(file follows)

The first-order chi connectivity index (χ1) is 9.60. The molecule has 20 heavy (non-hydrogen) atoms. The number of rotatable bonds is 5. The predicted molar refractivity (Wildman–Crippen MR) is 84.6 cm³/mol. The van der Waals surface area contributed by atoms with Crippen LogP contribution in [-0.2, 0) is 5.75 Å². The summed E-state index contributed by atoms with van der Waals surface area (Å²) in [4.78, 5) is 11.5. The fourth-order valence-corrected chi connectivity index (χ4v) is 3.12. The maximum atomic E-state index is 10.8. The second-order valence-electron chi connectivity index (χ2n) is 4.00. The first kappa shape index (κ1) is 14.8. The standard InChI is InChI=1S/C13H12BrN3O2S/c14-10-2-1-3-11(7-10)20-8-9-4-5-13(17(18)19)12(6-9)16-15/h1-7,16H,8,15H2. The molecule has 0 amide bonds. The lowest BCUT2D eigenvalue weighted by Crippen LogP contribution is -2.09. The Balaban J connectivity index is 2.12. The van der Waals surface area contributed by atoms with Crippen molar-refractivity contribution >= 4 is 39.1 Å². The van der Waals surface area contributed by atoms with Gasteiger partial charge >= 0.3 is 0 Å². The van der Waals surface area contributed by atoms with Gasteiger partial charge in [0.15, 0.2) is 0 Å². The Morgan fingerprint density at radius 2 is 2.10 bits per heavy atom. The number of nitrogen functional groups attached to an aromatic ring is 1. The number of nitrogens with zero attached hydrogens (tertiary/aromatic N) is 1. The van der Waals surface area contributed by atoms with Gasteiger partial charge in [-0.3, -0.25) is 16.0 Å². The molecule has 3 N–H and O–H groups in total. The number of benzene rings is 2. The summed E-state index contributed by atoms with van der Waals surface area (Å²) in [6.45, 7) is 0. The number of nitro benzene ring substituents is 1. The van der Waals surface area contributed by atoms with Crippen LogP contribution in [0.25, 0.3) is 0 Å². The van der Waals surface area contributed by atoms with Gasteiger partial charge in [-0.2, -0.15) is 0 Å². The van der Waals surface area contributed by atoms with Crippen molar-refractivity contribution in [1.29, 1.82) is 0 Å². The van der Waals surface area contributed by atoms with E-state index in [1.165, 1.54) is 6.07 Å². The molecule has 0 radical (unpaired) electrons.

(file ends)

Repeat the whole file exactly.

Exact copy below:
The first-order chi connectivity index (χ1) is 9.60. The molecule has 20 heavy (non-hydrogen) atoms. The number of rotatable bonds is 5. The predicted molar refractivity (Wildman–Crippen MR) is 84.6 cm³/mol. The van der Waals surface area contributed by atoms with Crippen LogP contribution in [-0.2, 0) is 5.75 Å². The summed E-state index contributed by atoms with van der Waals surface area (Å²) in [4.78, 5) is 11.5. The fourth-order valence-corrected chi connectivity index (χ4v) is 3.12. The maximum atomic E-state index is 10.8. The second-order valence-electron chi connectivity index (χ2n) is 4.00. The first kappa shape index (κ1) is 14.8. The standard InChI is InChI=1S/C13H12BrN3O2S/c14-10-2-1-3-11(7-10)20-8-9-4-5-13(17(18)19)12(6-9)16-15/h1-7,16H,8,15H2. The molecule has 0 amide bonds. The lowest BCUT2D eigenvalue weighted by Crippen LogP contribution is -2.09. The Balaban J connectivity index is 2.12. The van der Waals surface area contributed by atoms with Crippen molar-refractivity contribution >= 4 is 39.1 Å². The van der Waals surface area contributed by atoms with Gasteiger partial charge >= 0.3 is 0 Å². The van der Waals surface area contributed by atoms with Gasteiger partial charge in [0.15, 0.2) is 0 Å². The Morgan fingerprint density at radius 2 is 2.10 bits per heavy atom. The number of nitrogen functional groups attached to an aromatic ring is 1. The number of nitrogens with zero attached hydrogens (tertiary/aromatic N) is 1. The van der Waals surface area contributed by atoms with Gasteiger partial charge in [-0.3, -0.25) is 16.0 Å². The molecule has 3 N–H and O–H groups in total. The number of benzene rings is 2. The summed E-state index contributed by atoms with van der Waals surface area (Å²) in [6.45, 7) is 0. The number of nitro benzene ring substituents is 1. The van der Waals surface area contributed by atoms with Crippen LogP contribution in [0.25, 0.3) is 0 Å². The van der Waals surface area contributed by atoms with Gasteiger partial charge in [-0.2, -0.15) is 0 Å². The van der Waals surface area contributed by atoms with Crippen molar-refractivity contribution in [1.29, 1.82) is 0 Å². The van der Waals surface area contributed by atoms with E-state index in [1.165, 1.54) is 6.07 Å². The molecule has 0 radical (unpaired) electrons.